By analysing the text for common regional variations in language, the researchers were able to narrow down the geographic location even further. According to Minda Zetlin of Inc.com, 

“The text uses certain terms that further narrow down a geographic location. One term, ‘礼拜’ for ‘week,’ is more common in South China, Hong Kong, Taiwan, and Singapore; although it is occasionally used in other regions of the country.”

Read more

history of Braille

A Brief History of Braille

If you want or need to make your content accessible to everyone in your audience, language alone may not be enough. Braille documents allow the visually impaired and blind to access vital information independently.

But where did these raised dots come from? Today, let’s take a  look at the fascinating history of Braille and how it revolutionised communication for the blind.

Night Writing

Before Braille, there was night writing. French army captain Charles Barbier developed night writing at the request of Napoleon, who wanted a code that soldiers could use to communicate silently and under cover of night. The only problem? Nobody could read it!

Louis Braille began developing the Braille system in 1824 when he was only 15 years old.

Braille, a student at the Institution Nationale des Jeunes Aveugles (National Institute for Blind Children), realized that Barbier’s system was hard to decode because the symbols were too large. By reducing the maximum number of dots per symbol from twelve to six, readers could feel the entire symbol under their fingertips without moving, and then move on to the next symbol quickly.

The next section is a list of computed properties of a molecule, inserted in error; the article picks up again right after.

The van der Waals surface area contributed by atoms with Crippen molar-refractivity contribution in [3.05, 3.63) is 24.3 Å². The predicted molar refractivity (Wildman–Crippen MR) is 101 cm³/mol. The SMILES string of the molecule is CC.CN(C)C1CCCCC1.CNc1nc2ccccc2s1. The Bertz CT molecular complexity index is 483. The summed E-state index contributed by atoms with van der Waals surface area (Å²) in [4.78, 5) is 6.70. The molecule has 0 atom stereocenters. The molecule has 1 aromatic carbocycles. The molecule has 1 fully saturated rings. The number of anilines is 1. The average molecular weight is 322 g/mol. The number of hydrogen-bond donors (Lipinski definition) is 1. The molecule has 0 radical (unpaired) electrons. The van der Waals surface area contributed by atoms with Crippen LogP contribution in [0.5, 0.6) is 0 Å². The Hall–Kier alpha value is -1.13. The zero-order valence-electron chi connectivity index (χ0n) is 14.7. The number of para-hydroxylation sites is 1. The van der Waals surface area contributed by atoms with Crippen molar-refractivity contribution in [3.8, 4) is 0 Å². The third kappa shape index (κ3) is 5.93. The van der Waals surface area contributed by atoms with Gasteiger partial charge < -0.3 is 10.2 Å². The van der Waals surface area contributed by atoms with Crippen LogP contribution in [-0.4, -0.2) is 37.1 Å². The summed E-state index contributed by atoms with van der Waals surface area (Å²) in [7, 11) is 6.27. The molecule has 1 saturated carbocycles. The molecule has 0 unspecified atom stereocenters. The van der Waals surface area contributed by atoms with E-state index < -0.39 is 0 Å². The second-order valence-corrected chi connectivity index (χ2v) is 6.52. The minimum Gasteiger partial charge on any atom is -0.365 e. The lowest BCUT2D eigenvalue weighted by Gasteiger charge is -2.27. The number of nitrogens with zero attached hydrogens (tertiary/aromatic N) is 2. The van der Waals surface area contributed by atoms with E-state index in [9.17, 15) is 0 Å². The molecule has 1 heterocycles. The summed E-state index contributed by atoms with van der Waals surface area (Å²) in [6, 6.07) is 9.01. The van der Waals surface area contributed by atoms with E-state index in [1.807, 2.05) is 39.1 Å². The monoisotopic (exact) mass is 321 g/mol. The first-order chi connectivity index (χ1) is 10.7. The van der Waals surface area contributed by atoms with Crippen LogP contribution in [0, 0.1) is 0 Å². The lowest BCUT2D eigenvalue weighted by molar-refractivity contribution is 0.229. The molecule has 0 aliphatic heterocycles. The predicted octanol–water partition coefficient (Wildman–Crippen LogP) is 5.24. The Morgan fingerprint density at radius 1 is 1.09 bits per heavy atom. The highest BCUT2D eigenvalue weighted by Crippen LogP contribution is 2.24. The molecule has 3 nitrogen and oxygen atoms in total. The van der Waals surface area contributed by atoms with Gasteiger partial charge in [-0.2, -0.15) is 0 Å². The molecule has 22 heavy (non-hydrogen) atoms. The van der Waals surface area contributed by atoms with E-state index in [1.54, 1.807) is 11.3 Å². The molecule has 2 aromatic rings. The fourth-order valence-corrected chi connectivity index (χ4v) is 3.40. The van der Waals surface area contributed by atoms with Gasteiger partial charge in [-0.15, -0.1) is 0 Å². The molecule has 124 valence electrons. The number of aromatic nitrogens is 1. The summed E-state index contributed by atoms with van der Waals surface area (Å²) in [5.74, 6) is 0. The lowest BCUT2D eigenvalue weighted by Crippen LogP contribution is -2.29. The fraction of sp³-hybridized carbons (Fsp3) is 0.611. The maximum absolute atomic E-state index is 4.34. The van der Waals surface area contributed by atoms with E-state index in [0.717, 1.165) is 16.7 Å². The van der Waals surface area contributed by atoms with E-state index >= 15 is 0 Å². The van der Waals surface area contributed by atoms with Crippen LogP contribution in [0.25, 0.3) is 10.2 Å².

Other students at Louis Braille’s school were quick to adopt the system. However, it took some time for it to be adopted more broadly. The Institution Nationale des Jeunes Aveugles didn’t begin officially using it until 1854.

Standard English Braille (Grade 2) was developed in 1905.

However, it wasn’t officially adopted in Great Britain or the United States until 1932. By 1960, 50% of legally blind children in the United States were using Braille to read. That said, the percentage of Braille readers has dropped over time.

The first Braille writing machine was invented in 1892.

Called the Hall Braille writer, it was invented by Illinois School for the Blind superintendent Frank. H. Hall.  A more modernised version of the Braille typewriter, the Perkins Brailler, was invented in 1951 by David Abraham of the Perkins School for the Blind.

Today, Braille documents are usually produced on computers using a Braille embosser. Braille can also be written by hand using plates and a stylus, but this is somewhat cumbersome.

Business and Disability Discrimination Act (1995) and the Equality Act (2010)

The Disability Discrimination Act of 1995 made it “unlawful to discriminate against people in respect of their disabilities in relation to employment, the provision of goods and services, education and transport.” It has since been replaced by the Equality Act of 2010, which requires UK businesses to make certain accommodations and adjustments for blind and visually impaired employees and customers.  In some cases, this would include making signs and documents accessible in Braille.

What’s next?

Braille is most commonly used by those who were born blind or lost their sight at a young age. The majority of blind or partially sighted people in the UK have lost their sight later in life. Many of those people don’t use Braille because there is a bit of a learning curve. They might prefer to use large print (if they have enough vision), screen magnifiers, video magnifiers or screen readers that read words aloud.

However, around 18 -20,000 people in the UK do use Braille. And while new audio technologies have made it possible to browse the internet and listen to books without learning Braille, the system still has an important place in the lives of blind and partially sighted people.